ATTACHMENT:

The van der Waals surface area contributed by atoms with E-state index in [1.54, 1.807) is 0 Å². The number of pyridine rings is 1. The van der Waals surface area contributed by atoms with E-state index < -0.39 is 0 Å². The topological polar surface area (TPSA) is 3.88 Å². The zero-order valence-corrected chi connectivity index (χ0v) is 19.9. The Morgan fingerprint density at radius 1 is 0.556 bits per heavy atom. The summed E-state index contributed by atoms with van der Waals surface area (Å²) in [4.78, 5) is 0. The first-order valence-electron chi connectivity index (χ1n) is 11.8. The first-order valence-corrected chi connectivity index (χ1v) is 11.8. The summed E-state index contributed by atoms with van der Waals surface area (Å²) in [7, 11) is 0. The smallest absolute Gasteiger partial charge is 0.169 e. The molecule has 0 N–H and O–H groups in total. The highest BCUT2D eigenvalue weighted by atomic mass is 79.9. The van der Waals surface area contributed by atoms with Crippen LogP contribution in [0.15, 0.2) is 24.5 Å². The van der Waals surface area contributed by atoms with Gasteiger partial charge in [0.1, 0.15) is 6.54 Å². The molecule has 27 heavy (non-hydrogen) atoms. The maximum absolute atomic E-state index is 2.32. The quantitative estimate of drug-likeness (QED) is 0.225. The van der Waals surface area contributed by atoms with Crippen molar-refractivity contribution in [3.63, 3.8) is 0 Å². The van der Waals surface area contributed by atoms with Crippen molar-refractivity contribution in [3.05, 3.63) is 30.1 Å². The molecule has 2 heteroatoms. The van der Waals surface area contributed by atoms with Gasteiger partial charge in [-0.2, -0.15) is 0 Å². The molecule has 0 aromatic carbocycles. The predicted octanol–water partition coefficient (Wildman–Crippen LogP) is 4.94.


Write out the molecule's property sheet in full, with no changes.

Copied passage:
The van der Waals surface area contributed by atoms with E-state index in [1.54, 1.807) is 0 Å². The number of pyridine rings is 1. The van der Waals surface area contributed by atoms with E-state index < -0.39 is 0 Å². The topological polar surface area (TPSA) is 3.88 Å². The zero-order valence-corrected chi connectivity index (χ0v) is 19.9. The Morgan fingerprint density at radius 1 is 0.556 bits per heavy atom. The summed E-state index contributed by atoms with van der Waals surface area (Å²) in [4.78, 5) is 0. The first-order valence-electron chi connectivity index (χ1n) is 11.8. The first-order valence-corrected chi connectivity index (χ1v) is 11.8. The summed E-state index contributed by atoms with van der Waals surface area (Å²) in [7, 11) is 0. The smallest absolute Gasteiger partial charge is 0.169 e. The molecule has 0 N–H and O–H groups in total. The highest BCUT2D eigenvalue weighted by atomic mass is 79.9. The van der Waals surface area contributed by atoms with Crippen LogP contribution in [0.15, 0.2) is 24.5 Å². The van der Waals surface area contributed by atoms with Gasteiger partial charge in [0.1, 0.15) is 6.54 Å². The molecule has 27 heavy (non-hydrogen) atoms. The maximum absolute atomic E-state index is 2.32. The quantitative estimate of drug-likeness (QED) is 0.225. The van der Waals surface area contributed by atoms with Crippen molar-refractivity contribution in [3.63, 3.8) is 0 Å². The van der Waals surface area contributed by atoms with Crippen molar-refractivity contribution in [3.05, 3.63) is 30.1 Å². The molecule has 2 heteroatoms. The van der Waals surface area contributed by atoms with Gasteiger partial charge in [-0.2, -0.15) is 0 Å². The molecule has 0 aromatic carbocycles. The predicted octanol–water partition coefficient (Wildman–Crippen LogP) is 4.94.